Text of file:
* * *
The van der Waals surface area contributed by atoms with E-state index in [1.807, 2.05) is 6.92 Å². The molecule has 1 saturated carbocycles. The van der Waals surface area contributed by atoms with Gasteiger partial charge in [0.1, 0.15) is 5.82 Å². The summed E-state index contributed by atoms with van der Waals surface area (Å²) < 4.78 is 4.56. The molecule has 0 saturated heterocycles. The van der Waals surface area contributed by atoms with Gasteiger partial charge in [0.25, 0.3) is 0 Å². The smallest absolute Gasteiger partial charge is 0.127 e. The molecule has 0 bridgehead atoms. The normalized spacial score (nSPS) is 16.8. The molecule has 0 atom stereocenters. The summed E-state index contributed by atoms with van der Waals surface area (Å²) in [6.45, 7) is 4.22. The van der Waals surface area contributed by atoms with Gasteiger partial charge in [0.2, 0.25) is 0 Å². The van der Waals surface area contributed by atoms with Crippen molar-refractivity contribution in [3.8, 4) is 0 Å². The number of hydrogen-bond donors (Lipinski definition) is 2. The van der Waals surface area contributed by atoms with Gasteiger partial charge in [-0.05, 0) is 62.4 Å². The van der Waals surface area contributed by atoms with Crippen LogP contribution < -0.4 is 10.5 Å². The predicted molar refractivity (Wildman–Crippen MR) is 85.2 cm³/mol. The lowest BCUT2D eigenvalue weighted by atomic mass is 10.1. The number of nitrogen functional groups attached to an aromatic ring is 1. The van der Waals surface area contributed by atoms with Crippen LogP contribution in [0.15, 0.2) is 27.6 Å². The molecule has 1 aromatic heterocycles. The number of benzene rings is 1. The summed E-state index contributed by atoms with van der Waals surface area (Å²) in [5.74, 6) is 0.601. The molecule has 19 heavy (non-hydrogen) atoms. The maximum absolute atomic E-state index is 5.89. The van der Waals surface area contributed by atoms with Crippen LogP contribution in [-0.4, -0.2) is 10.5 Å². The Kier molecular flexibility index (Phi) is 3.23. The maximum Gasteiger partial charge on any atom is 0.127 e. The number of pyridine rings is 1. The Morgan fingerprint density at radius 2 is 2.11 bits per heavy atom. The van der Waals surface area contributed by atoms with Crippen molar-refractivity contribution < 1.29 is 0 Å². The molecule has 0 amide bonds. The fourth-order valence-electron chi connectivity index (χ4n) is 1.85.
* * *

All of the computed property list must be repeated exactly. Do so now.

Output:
The van der Waals surface area contributed by atoms with E-state index in [1.807, 2.05) is 6.92 Å². The molecule has 1 saturated carbocycles. The van der Waals surface area contributed by atoms with Gasteiger partial charge in [0.1, 0.15) is 5.82 Å². The summed E-state index contributed by atoms with van der Waals surface area (Å²) < 4.78 is 4.56. The molecule has 0 saturated heterocycles. The van der Waals surface area contributed by atoms with Gasteiger partial charge in [0.25, 0.3) is 0 Å². The smallest absolute Gasteiger partial charge is 0.127 e. The molecule has 0 bridgehead atoms. The normalized spacial score (nSPS) is 16.8. The molecule has 0 atom stereocenters. The summed E-state index contributed by atoms with van der Waals surface area (Å²) in [6.45, 7) is 4.22. The van der Waals surface area contributed by atoms with Gasteiger partial charge in [0.2, 0.25) is 0 Å². The van der Waals surface area contributed by atoms with Crippen molar-refractivity contribution in [3.8, 4) is 0 Å². The number of hydrogen-bond donors (Lipinski definition) is 2. The van der Waals surface area contributed by atoms with Gasteiger partial charge in [-0.05, 0) is 62.4 Å². The van der Waals surface area contributed by atoms with Crippen LogP contribution < -0.4 is 10.5 Å². The predicted molar refractivity (Wildman–Crippen MR) is 85.2 cm³/mol. The lowest BCUT2D eigenvalue weighted by atomic mass is 10.1. The number of nitrogen functional groups attached to an aromatic ring is 1. The van der Waals surface area contributed by atoms with Crippen LogP contribution in [0.15, 0.2) is 27.6 Å². The molecule has 1 aromatic heterocycles. The number of benzene rings is 1. The summed E-state index contributed by atoms with van der Waals surface area (Å²) in [5.74, 6) is 0.601. The molecule has 19 heavy (non-hydrogen) atoms. The maximum absolute atomic E-state index is 5.89. The van der Waals surface area contributed by atoms with Crippen LogP contribution in [-0.4, -0.2) is 10.5 Å². The Kier molecular flexibility index (Phi) is 3.23. The maximum Gasteiger partial charge on any atom is 0.127 e. The number of pyridine rings is 1. The Morgan fingerprint density at radius 2 is 2.11 bits per heavy atom. The van der Waals surface area contributed by atoms with Crippen molar-refractivity contribution < 1.29 is 0 Å². The molecule has 0 amide bonds. The fourth-order valence-electron chi connectivity index (χ4n) is 1.85.